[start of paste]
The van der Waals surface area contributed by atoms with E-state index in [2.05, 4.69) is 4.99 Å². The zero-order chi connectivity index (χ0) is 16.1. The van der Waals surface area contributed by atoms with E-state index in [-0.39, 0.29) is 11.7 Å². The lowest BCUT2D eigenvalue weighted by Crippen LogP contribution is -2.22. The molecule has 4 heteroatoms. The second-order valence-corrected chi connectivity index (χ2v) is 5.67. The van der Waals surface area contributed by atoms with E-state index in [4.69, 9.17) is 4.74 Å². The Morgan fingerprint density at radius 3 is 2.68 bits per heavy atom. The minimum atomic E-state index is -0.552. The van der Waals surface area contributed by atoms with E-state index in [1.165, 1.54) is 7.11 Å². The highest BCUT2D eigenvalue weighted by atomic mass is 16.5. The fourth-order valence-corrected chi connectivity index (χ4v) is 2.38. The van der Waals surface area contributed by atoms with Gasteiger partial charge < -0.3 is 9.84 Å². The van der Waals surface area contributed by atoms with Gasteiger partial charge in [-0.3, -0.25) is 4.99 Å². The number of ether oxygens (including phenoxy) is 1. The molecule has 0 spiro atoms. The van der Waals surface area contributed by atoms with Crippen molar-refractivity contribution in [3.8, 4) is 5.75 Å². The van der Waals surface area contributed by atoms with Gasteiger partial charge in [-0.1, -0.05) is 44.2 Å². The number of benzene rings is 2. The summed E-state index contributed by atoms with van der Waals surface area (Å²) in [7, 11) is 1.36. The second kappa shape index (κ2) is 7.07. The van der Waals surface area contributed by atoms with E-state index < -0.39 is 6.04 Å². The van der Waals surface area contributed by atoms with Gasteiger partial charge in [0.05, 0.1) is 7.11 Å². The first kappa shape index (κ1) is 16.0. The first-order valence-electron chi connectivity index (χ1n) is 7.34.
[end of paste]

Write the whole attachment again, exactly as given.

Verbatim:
The van der Waals surface area contributed by atoms with E-state index in [2.05, 4.69) is 4.99 Å². The zero-order chi connectivity index (χ0) is 16.1. The van der Waals surface area contributed by atoms with E-state index in [-0.39, 0.29) is 11.7 Å². The lowest BCUT2D eigenvalue weighted by Crippen LogP contribution is -2.22. The molecule has 4 heteroatoms. The second-order valence-corrected chi connectivity index (χ2v) is 5.67. The van der Waals surface area contributed by atoms with E-state index in [4.69, 9.17) is 4.74 Å². The Morgan fingerprint density at radius 3 is 2.68 bits per heavy atom. The minimum atomic E-state index is -0.552. The van der Waals surface area contributed by atoms with E-state index in [1.165, 1.54) is 7.11 Å². The highest BCUT2D eigenvalue weighted by atomic mass is 16.5. The fourth-order valence-corrected chi connectivity index (χ4v) is 2.38. The van der Waals surface area contributed by atoms with Gasteiger partial charge < -0.3 is 9.84 Å². The van der Waals surface area contributed by atoms with Gasteiger partial charge in [-0.3, -0.25) is 4.99 Å². The number of ether oxygens (including phenoxy) is 1. The molecule has 0 spiro atoms. The van der Waals surface area contributed by atoms with Crippen molar-refractivity contribution in [3.8, 4) is 5.75 Å². The van der Waals surface area contributed by atoms with Gasteiger partial charge in [-0.1, -0.05) is 44.2 Å². The number of benzene rings is 2. The summed E-state index contributed by atoms with van der Waals surface area (Å²) in [7, 11) is 1.36. The second kappa shape index (κ2) is 7.07. The van der Waals surface area contributed by atoms with E-state index < -0.39 is 6.04 Å². The van der Waals surface area contributed by atoms with Gasteiger partial charge in [0.05, 0.1) is 7.11 Å². The first kappa shape index (κ1) is 16.0. The first-order valence-electron chi connectivity index (χ1n) is 7.34.